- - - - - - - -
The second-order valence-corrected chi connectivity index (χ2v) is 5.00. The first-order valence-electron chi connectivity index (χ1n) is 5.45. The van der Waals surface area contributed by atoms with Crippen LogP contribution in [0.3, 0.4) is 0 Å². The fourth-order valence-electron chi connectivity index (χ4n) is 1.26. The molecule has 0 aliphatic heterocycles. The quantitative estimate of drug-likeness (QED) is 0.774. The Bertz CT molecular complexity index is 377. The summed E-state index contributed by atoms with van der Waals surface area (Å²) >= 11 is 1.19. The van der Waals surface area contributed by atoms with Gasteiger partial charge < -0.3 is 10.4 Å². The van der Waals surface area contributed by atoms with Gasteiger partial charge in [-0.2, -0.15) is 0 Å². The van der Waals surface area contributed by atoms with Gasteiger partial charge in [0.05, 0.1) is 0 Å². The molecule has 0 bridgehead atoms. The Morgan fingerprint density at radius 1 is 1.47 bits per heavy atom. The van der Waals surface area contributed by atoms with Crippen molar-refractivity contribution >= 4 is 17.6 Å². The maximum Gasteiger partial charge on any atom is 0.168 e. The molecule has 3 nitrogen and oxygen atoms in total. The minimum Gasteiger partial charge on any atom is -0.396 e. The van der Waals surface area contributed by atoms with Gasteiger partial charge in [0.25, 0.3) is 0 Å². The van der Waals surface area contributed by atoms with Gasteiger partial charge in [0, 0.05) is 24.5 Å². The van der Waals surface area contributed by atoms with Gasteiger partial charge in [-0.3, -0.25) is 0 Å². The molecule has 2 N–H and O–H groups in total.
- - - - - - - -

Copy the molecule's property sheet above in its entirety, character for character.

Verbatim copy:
The second-order valence-corrected chi connectivity index (χ2v) is 5.00. The first-order valence-electron chi connectivity index (χ1n) is 5.45. The van der Waals surface area contributed by atoms with Crippen LogP contribution in [0.3, 0.4) is 0 Å². The fourth-order valence-electron chi connectivity index (χ4n) is 1.26. The molecule has 0 aliphatic heterocycles. The quantitative estimate of drug-likeness (QED) is 0.774. The Bertz CT molecular complexity index is 377. The summed E-state index contributed by atoms with van der Waals surface area (Å²) >= 11 is 1.19. The van der Waals surface area contributed by atoms with Gasteiger partial charge < -0.3 is 10.4 Å². The van der Waals surface area contributed by atoms with Gasteiger partial charge in [-0.2, -0.15) is 0 Å². The van der Waals surface area contributed by atoms with Gasteiger partial charge in [0.05, 0.1) is 0 Å². The molecule has 0 bridgehead atoms. The Morgan fingerprint density at radius 1 is 1.47 bits per heavy atom. The van der Waals surface area contributed by atoms with Crippen molar-refractivity contribution >= 4 is 17.6 Å². The maximum Gasteiger partial charge on any atom is 0.168 e. The molecule has 3 nitrogen and oxygen atoms in total. The minimum Gasteiger partial charge on any atom is -0.396 e. The van der Waals surface area contributed by atoms with Gasteiger partial charge in [0.25, 0.3) is 0 Å². The van der Waals surface area contributed by atoms with Gasteiger partial charge in [0, 0.05) is 24.5 Å². The van der Waals surface area contributed by atoms with Gasteiger partial charge in [-0.3, -0.25) is 0 Å². The molecule has 2 N–H and O–H groups in total.